On the gorgeous beaches of the Outer Banks, scallops can be found scattered along the shoreline in abundance from Corolla to Ocracoke. Scallops shells can be one of the most colorful shells, and there are a variety of species that shell collectors can search for to brighten their collections. The scallop animal inside the shell has some interesting features in its tiny yet complex body, although beachcombers do not tend to find the scallop alive, thankfully. For decades, the scallop has been caught in the ocean and sounds of Hatteras Island, as well as globally, for human consumption, both privately and commercially.
Scallop seashells are bivalves, which means they have a two-part shell that is connected at a hinge. At the hinge are wings, or ears which, beachcombers often find missing on the seashells they collect from the tideline. The scallop seashells are fan shaped and, on most species, both halves are equally cupped. I say most, because the Ravenel scallop is flat on one half and very cupped on the other. Half of the cupped shell lays under the sand, and the other half rests above the surface of the seafloor while the animal eats and awaits its escape from the ever-threating predators.
Like most tiny creatures of the sea, scallops have many predators, like crabs and fish, but its number one enemy is the very relentless sea star or starfish. The starfish attaches itself to the scallop, wraps its arms around it, and begins to consume the scallop. There is very little the scallop can do to escape once the sea star attaches itself.
However, unlike most bivalves, scallops can swim. They can shoot out of the sand in tiny zigzag pulses through water to escape predators. They also have dozens of eyes that sense changes in light, which usually means that a predator is near. Certain species of scallops have hundreds of tiny blue eyes that go all the way around the scallop’s body between the two halves. The scallop uses its eyes to sense the shadows created by the movement of a predator, and the scallop reacts by clapping its two shells together, which causes them to swim away to find another hiding spot.
Scallops have a very complex body consisting of muscular, nervous, reproductive and digestive systems, but lack a brain. They eat plankton by filtering water through their intricate bodies. Some scallops can sense changes in the water through their systems, and use these changes as a warning sign that a predator is near.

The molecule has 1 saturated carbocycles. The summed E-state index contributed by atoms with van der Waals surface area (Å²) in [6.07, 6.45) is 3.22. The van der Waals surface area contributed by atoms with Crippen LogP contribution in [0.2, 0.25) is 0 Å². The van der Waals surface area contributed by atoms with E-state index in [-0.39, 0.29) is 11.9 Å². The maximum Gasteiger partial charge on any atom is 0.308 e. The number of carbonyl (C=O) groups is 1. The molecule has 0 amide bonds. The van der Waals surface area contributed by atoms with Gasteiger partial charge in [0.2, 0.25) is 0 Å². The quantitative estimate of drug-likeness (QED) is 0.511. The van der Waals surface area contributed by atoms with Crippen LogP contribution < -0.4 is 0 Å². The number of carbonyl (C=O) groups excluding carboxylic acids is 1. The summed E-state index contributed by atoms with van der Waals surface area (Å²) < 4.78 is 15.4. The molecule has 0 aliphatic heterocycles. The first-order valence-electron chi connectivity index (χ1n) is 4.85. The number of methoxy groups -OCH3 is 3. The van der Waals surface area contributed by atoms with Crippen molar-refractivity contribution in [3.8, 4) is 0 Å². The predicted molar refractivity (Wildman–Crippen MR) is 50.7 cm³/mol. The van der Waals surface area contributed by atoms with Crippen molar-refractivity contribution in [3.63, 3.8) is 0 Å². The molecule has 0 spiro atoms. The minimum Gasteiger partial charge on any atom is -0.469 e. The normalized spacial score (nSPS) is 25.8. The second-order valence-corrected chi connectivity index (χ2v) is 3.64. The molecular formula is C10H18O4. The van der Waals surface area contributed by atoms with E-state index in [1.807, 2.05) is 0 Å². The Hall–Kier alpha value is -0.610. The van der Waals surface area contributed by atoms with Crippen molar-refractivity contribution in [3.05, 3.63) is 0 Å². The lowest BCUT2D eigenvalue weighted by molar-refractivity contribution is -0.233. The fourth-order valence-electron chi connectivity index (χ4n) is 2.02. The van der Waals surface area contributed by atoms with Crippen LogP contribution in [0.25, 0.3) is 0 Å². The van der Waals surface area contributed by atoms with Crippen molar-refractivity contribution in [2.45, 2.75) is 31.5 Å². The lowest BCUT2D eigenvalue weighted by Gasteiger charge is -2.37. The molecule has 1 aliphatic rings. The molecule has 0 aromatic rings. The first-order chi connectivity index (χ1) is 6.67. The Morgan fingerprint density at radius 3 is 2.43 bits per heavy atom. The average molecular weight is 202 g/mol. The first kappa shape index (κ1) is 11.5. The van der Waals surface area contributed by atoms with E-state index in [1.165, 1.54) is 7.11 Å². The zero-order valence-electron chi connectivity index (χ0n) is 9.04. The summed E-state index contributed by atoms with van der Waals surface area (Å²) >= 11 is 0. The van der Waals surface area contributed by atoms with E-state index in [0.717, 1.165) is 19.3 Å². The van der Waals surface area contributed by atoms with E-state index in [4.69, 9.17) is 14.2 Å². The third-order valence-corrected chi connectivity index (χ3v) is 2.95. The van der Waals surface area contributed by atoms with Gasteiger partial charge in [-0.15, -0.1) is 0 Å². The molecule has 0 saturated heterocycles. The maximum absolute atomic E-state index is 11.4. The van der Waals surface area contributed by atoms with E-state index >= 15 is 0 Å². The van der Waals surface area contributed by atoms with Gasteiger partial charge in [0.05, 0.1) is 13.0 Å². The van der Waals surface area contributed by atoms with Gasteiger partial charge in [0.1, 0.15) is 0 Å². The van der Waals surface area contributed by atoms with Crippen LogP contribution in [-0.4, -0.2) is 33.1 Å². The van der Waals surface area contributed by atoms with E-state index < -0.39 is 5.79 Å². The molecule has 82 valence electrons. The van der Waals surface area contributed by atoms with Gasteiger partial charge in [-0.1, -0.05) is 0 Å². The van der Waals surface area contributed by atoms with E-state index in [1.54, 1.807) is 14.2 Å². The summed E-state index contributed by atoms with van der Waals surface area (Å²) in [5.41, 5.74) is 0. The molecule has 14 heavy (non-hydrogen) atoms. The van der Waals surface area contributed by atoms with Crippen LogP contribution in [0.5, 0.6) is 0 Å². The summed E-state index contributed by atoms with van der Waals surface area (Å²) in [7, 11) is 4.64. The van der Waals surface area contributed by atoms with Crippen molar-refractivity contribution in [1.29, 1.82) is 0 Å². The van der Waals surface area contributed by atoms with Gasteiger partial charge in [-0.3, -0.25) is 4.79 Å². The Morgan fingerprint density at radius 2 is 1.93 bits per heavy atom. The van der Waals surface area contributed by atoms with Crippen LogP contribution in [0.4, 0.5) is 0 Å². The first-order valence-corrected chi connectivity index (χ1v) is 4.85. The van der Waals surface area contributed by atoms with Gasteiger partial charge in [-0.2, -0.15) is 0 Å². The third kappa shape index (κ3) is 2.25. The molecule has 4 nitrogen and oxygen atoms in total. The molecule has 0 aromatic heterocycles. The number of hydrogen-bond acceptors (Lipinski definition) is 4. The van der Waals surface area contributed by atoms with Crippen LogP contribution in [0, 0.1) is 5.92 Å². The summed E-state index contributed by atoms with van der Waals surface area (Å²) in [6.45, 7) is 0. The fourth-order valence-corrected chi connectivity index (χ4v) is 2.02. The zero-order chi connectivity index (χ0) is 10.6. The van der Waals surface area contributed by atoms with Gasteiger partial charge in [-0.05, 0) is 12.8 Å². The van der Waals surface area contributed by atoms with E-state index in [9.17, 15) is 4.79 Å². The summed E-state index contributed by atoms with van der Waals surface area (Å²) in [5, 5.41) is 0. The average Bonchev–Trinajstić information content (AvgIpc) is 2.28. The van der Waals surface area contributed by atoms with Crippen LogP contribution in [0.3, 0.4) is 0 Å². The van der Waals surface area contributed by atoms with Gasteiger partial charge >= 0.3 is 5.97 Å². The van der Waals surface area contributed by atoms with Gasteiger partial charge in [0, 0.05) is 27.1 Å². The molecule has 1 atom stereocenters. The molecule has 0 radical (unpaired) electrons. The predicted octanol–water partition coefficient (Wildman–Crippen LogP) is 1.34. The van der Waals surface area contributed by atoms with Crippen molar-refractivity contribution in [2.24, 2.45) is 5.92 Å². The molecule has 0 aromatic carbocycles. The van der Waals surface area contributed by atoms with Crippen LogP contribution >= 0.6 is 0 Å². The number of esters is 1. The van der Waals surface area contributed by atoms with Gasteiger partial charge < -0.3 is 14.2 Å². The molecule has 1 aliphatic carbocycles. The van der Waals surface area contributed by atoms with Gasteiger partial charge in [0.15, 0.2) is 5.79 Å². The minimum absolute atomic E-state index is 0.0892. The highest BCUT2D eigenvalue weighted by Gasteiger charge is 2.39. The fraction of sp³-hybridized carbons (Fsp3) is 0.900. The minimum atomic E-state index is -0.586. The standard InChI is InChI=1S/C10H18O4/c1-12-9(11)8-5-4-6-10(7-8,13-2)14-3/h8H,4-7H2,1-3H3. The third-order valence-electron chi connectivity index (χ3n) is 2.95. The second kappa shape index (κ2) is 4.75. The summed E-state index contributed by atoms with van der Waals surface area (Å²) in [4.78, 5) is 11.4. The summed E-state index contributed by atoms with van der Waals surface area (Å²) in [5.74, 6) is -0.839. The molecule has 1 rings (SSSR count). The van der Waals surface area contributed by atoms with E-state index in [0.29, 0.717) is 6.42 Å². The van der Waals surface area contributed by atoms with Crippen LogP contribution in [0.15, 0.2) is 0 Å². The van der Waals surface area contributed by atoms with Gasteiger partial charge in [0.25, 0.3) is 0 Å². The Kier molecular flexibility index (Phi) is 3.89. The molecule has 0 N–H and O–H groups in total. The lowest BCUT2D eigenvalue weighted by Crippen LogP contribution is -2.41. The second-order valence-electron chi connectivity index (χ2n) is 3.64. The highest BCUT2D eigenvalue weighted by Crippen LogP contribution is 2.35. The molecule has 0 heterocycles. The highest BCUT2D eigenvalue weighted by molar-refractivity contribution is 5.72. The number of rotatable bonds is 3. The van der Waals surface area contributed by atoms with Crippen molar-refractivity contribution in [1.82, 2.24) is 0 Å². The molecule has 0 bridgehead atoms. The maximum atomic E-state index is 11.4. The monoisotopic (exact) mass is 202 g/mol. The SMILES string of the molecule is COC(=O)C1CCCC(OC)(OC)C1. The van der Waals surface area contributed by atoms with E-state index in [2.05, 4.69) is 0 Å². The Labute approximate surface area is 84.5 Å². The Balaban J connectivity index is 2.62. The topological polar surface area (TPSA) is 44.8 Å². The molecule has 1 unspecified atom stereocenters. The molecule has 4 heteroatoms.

Seashells get their coloring from pigments in the food that they eat, and so scallops get their coloring from the plankton they digest. The Atlantic calico scallop shell is often found with bold stripes of color, ranging from a spectrum of reds and purples to sometimes yellows and oranges. The colorful stripes can sometimes appear like blurred dotted lines, but mostly, they are found in zigzagging pattern along the shell. The bold colors on the scallop are usually found on the side of the shell that lives above the surface of the seafloor. Conversely, the other side of the shell that lives beneath the surface is normally whiteish, with a dash of red or purple near the hinge.
Very similar to the calico scallop is the Atlantic bay scallop, which lives only in the sound, not in the ocean. The easiest way to tell the difference in these two scallops is that the calico scallop is colorful all over, and the bay scallop only shows color near its hinge, leaving the remaining part of the shell white.
Another way to tell the difference between these two types of scallops is that the Atlantic calico scallop has about 20 radial ribs that are roughed up by growth lines, and the Atlantic bay has 15 to 22 smooth ribs.
The Lions Paw scallop, the largest of the scallop group, is often on a beachcomber’s bucket list of treasures to find. They were once common seashells to find along the shores of the Outer Banks but over fishing of them in the past drastically reduced their numbers. So, when a beachcomber finds one, it usually becomes a “top-shell” keeper shell quickly. The lions paw scallop is big and heavy, sometimes measuring larger than 4 inches. It can be found in a range of colors, from black or brown to bold reds or oranges.
On the beaches of Hatteras Island, scallop shells that lived thousands and sometimes millions of years ago can be found. The ever-shifting sands of the Outer Banks created by the sometimes violent currants out at sea reshape the sand constantly. Sometimes, that sand has fossil shells in them, and often there is an abundance of scallop shells. I have seen pikes of shells 2 inches deep and 15 feet wide full mainly of scallops shells. These shells are often dark grey or black, and are yet another specimen to add to a beachcomber’s shell collection.
Scallop seashells are very popular for artists and crafters, maybe in part due to their abundance, but also because of their beautiful display of colors. There is a variety of videos out there of crafty things to create with scallop shells, not to mention the thousands of recipes that appear from a Google search. There are also local recipes that have been passed down from generation to generation surrounding this popular and tiny creature.
So, whether you are interested in the scallop for its shell, its meat, or both, thankfully, scallops will continue to be a part of the world surrounding the Outer Banks.